But does this mean that ADHD is being “over diagnosed” because of poor diagnostic criteria, or due to poor diagnostic tools? No. Rather the problem is in the lack of using either diagnostic criteria or diagnostic tools. The reason for “over diagnosis” of Attention Deficit Hyperactivity Disorder is sloppy diagnostic workups by these professionals.
But the study was a little sloppy too. It draws “real world” conclusions from “pretend” or “theoretical” situations. No one examined actual patients or even their charts. So how do they know that in the "real world" that ADHD is being over diagnosed? The answer is that they don't. But they do have a better understanding of the process that busy professionals use in interpreting "case vignettes" that may or may not be Attention Deficit Hyperactivity Disorder.
The study was published in the Journal of Consulting and Clinical Psychology by researchers from Ruhr-Universitat Bochum and University of Basel. The researchers contacted 1,000 professionals who diagnose ADHD as either psychiatrists or psychotherapists in Germany, and nearly 500 responded. They were sent case vignettes which included a set of symptoms and circumstances, and they were asked to offer their theoretical diagnosis. Some of the vignettes met the criteria for ADHD, but most did not (but may have been close). Read more about ADHD Over-Diagnosed? Recent Study Says "Yes"
Attend, Ritalin, and EEG Biofeedback Training Compared
Parents are very concerned about the treatment interventions available to their children or teenagers who have been diagnosed with ADHD. And there is no doubt that the information on the internet can be confusing as everybody has their own agendas. The pharmaceutical companies hate the alternative treatments, and do what they can to bad talk them or even get the FDA to restrict them. And the manufacturers of alternative medicines, or the providers of alternative treatments are often just as opposed to medications being used to treat Attention Deficit Hyperactivity Disorder. The friction is often more philosophical than even financial, as the physicians, psychologists, and researchers doing the arguing can all make money in their practices anyway.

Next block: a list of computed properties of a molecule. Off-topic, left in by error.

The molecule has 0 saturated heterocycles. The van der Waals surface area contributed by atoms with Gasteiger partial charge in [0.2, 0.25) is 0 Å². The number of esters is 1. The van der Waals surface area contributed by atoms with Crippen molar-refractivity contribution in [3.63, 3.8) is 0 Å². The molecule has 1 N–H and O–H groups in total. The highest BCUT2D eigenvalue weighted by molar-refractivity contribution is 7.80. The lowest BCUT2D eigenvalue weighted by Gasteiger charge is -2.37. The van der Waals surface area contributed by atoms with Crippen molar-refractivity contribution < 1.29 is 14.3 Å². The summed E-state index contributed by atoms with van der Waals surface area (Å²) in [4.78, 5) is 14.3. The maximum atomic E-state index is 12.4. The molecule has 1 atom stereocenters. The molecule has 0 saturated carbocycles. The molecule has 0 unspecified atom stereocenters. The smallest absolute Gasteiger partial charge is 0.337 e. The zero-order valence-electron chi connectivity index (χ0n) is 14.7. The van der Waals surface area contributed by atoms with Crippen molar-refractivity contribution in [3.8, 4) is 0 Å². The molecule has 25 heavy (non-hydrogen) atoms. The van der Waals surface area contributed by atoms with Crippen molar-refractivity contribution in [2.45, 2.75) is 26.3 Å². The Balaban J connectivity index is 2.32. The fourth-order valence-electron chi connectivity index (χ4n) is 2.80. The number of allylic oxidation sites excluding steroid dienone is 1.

Do medicines work? Yes. They just need to be carefully prescribed and monitored. We actually like Ritalin as a treatment. Ritalin is time tested and works for many with ADHD, and when properly and carefully used will help most people. Other stimulant medications can work as well. Do medications work for everybody? No. But the right medication with the right person will bring about a "day and night" improvement in that person, and with limited side effects. But badly chosen, badly prescribed, or badly monitored, and medications can be a nightmare, or worse. They are not toys to be played with.
ADHD medications have made important improvements. Over the past ten years the greatest advances in Attention Deficit Hyperactivity Disorder medicines has not been the development of some wonder drug, though some good medications have been developed. Rather the biggest advances in ADHD medicine has been the improvement and greater variety of the delivery systems of time tested and valuable drugs for the disorder.
Now the time tested medication methylphenidate for ADHD comes in four different delivery forms:
And the newest development in Attention Deficit Hyperactivity Disorder medication also begins with the letter “P”. The development of the Pro-Drug Vyvanse is also a good step forward.
Pills are still in use for Ritalin and a few other forms of methylphenidate, but they are best suited for shorter acting doses of medications. But a three to four hour dose of Ritalin creates problems for an ADHD child in school having to get to the second dose at lunch. So the “holy grail” of stimulant development has always been an effectively released long lasting dosing mechanism. Read more about ADHD Medications : Recent Advances